Raising the barre

Town Barre owner Michelle Nigro opened a new Marblehead studio in late February. 

The trendy workout finds a new home locally


Women of all ages are flocking to a new bar in town — where fitness, not alcohol, is served.

Swampscott resident Michelle Nigro opened her own studio, Town Barre, on Tioga Way in Marblehead (in the same complex as CrossFit Marblehead) in late February. She offers daily barre classes, as well as cardio dance and TRX® suspension training classes.

Vanessa Carvallo concentrates on her leg work.
Vanessa Carvallo concentrates on her leg work.

The biggest fitness craze since Soul Cycle and other spinoffs (no pun intended), barre is a mix of yoga, Pilates, ballet and other disciplines all in one. I’ll admit, I’ve been hooked since stepping barefoot into my first class at the Bar Method in Boston two years ago. The parallel bar itself — which looks like the typical ballet bar of our youth — is used as a prop to balance while doing exercises that focus on isometric strength training.

“It’s a concentrated effort on squeezing the muscles with these tiny, repetitive movements,” says Nigro. “It’s perfect for all ages and abilities, because you can do it as intensely as you want to.”

Classes are designed to help you burn calories,while improving posture and flexibility.In addition to the bar as a prop, instructors like Nigro also incorporate exercise balls and bands for tension, handheld weights for arm work and mats for targeted core work. Nigro says consistency is key when you want to see results, which is why Town Barre offers an unlimited membership at $125 each month. Considering drop-in prices elsewhere will cost you around $25, it’s not a bad deal.

“I’d say the sweet spot is taking classes a minimum of three to four times a week,” Nigro says. “If you’re running two days and taking two classes, that works too, but you can’t expect to see progress if you’re just dropping in once a month.”

Nigro, a 2008 graduate of Swampscott High, was inspired to pursue a career in fitness after participating in a barre class at a studio in Chestnut Hill a couple years ago.

“I was shocked by how fast the hour flew by, and by how many different muscles we worked,” she says.

Barre became an outlet for her to unwind and have fun after work. Little did she know, a seed was being planted that would soon put her at the head of the class. She trained and was certified as a barre instructor in June of 2015, started teaching her first classes in October of that year and quit her job in public relations a few months later to pursue the dream full-time. Until she found studio space of her own this year, she was teaching out of spaces in Swampscott, Lynn and Marblehead.

“I never thought I’d be doing this,” says Nigro, who graduated with a degree in broadcast journalism at Emerson College. “But I had to step back and ask, ‘what makes me happy?’”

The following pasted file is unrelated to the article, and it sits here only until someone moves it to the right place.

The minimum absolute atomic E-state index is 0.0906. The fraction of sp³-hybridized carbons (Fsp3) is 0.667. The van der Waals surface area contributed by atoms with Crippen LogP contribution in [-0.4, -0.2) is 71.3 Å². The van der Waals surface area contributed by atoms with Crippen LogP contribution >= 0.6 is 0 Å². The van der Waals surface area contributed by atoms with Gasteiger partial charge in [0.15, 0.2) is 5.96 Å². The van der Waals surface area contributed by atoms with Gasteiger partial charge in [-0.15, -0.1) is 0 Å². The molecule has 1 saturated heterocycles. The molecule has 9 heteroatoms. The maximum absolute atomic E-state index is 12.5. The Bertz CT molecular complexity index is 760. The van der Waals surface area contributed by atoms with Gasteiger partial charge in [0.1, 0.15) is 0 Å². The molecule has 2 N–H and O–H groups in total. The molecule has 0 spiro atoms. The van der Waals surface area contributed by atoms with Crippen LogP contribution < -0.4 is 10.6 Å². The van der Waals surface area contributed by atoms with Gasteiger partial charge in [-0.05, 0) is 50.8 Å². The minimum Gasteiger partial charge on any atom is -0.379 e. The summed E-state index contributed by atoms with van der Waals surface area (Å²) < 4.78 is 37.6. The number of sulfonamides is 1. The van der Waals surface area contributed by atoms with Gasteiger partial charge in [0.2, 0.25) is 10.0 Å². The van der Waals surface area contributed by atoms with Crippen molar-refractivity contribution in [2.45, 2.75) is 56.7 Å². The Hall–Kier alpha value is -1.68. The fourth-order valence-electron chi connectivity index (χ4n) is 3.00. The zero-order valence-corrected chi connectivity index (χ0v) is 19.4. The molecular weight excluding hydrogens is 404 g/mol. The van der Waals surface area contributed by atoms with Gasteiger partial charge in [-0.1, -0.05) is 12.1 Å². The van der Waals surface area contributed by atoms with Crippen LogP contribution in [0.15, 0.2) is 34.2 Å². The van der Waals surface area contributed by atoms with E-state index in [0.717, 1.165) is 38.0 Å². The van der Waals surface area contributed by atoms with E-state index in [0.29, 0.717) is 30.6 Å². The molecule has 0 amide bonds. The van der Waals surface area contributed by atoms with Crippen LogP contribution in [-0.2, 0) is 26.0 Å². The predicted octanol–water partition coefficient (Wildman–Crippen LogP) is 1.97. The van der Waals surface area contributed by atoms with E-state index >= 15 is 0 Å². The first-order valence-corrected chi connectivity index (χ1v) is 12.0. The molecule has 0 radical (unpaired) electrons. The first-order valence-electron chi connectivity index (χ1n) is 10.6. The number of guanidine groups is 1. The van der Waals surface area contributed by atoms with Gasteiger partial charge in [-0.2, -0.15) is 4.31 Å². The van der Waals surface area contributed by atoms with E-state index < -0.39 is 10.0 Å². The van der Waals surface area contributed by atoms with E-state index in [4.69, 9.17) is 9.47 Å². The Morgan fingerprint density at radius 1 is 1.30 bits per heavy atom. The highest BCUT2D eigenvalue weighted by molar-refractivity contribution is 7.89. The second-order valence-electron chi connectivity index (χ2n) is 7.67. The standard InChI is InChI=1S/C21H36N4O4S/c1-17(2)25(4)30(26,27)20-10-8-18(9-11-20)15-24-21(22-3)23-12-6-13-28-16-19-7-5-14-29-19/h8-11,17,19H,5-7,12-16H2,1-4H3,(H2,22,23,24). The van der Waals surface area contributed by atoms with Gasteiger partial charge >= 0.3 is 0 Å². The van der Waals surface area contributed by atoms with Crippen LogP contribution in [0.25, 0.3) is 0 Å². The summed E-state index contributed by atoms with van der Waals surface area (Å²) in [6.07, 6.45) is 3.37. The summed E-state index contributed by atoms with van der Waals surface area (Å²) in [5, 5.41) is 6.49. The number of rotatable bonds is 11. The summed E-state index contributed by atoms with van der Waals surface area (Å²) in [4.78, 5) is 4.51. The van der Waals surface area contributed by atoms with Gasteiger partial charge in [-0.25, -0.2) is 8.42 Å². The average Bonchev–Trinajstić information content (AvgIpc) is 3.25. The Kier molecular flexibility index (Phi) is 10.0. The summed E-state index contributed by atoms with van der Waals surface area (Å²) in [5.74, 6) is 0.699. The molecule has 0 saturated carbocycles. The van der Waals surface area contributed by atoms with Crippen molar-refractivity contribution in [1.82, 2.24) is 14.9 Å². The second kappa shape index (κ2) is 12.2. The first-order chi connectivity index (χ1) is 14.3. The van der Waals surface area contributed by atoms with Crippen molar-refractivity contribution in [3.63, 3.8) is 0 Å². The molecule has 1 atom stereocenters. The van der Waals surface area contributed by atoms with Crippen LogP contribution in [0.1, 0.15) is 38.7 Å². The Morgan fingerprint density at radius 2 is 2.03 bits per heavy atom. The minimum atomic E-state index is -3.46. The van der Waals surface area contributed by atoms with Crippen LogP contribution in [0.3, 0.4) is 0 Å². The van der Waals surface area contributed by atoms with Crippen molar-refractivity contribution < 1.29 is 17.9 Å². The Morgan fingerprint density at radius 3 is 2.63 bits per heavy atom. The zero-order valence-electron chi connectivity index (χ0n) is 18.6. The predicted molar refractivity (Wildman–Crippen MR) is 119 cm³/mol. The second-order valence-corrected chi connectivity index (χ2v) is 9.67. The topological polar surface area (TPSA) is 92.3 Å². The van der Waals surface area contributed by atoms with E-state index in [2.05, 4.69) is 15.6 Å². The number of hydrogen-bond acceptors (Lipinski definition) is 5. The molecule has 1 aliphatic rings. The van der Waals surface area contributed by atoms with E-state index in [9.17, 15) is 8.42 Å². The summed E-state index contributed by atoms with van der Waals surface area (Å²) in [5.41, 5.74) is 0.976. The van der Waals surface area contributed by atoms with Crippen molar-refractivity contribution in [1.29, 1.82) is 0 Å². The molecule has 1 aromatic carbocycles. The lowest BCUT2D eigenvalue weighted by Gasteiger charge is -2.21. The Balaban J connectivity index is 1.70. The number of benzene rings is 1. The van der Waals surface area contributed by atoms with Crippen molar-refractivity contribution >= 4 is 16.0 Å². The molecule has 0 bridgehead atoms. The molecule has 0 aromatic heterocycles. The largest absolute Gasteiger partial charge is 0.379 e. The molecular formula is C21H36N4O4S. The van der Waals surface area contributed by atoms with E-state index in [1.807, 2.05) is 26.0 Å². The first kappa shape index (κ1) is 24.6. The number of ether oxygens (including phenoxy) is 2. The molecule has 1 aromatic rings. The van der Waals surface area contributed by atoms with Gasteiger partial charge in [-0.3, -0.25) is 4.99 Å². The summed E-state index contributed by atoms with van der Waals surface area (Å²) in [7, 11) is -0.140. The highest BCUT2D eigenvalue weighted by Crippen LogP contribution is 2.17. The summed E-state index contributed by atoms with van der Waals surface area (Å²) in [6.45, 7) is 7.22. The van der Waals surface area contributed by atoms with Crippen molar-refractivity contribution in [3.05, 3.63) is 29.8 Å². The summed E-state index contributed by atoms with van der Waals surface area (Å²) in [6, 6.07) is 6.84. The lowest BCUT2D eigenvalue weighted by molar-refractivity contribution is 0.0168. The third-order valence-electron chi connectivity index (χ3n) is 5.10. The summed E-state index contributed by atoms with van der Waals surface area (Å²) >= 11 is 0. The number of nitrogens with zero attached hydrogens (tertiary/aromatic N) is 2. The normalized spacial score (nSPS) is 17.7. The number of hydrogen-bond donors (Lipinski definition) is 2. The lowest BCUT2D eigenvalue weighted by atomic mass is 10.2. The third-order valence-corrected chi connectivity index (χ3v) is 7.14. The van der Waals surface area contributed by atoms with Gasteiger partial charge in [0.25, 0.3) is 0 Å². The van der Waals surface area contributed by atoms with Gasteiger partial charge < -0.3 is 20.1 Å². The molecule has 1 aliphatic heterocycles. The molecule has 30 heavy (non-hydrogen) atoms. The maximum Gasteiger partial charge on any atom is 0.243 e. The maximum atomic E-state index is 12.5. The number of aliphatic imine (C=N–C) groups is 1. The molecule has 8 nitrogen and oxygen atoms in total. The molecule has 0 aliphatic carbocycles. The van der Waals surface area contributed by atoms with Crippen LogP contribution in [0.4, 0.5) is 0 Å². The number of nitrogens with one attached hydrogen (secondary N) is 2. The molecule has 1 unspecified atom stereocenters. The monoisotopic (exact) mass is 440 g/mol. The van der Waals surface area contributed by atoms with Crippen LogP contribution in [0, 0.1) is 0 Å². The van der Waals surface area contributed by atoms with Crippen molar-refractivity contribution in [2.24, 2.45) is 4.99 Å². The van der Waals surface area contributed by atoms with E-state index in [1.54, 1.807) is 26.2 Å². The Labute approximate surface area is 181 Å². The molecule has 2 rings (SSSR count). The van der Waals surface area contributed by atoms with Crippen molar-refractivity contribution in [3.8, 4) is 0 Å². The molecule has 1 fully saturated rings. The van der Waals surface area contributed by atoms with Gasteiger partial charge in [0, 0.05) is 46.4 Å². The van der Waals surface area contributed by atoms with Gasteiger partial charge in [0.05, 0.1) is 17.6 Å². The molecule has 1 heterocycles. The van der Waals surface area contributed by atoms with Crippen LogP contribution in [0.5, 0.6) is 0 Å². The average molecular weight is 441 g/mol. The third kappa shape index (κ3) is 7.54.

Nigro knew a little something about work making her happy, having been a Patriots cheerleader for four years — a span that included two Super Bowl seasons (when they lost to the Giants in 2012 and when they beat the Seahawks two years ago).

“Going through the players’ tunnel was probably my favorite part of the game,” says Nigro. “It was just an incredible experience, and not just on the field. Some of the appearances, especially through Make-a-Wish, I’ll remember forever.”

“I had fun and worked hard, but you know you can’t do that for the rest of your life,” she continues.

Julia Mazepa uses a TRX band during class.
Julia Mazepa uses a TRX band during class.

Ironically, a couple other former Patriots cheerleaders have found a second career in dance and fitness and are working with Nigro now. Danielle Beatrice, who owns Studio 21 in Swampscott, cheered from 2007-2009, and Salem native Siobhan O’Keefe, now an accountant by day, cheered from 2010-2013. Beatrice is teaching barre, while O’Keefe is teaching cardio dance at Town Barre. Beatrice was also one of the first to rent Nigro studio space when she was starting out.

“We’ve come full circle because Danielle was actually the assistant coach of the dance team when I was on the team in high school,” says Nigro, who describes Beatrice as one of her mentors through this journey.

Looking back to her high school days, Nigro was also captain of the Big Blue field hockey team, and though she admits that she was anxious to leave the borders of 01907 back then, she’s grateful to be back home now.

“The commute couldn’t be easier,” she says with a laugh. “But I do really enjoy it. I can teach a class and go have lunch by the beach. I love being by the ocean, which is so calming. And I love that it’s still a small town, where everyone knows each other. Growing up, I used to think the term ‘townie’ was a bad thing. Now, my whole attitude has changed. I want to be back and raise children of my own here.” That townie mentality, in part, is what inspired the studio’s name, Town Barre.

“I was thinking about local town bars, like Maddie’s, which are comfortable places that you’re excited to go to and see friends,” she says. “It was a play on that.”

“I want people to feel like this is their happy place,” she continues. Looking at the smiles on the faces of the women walking in (wearing shirts with phrases like “happy hour at the barre” on them), I think it’s safe to say she’s succeeded.

Photos: Reba Saldanha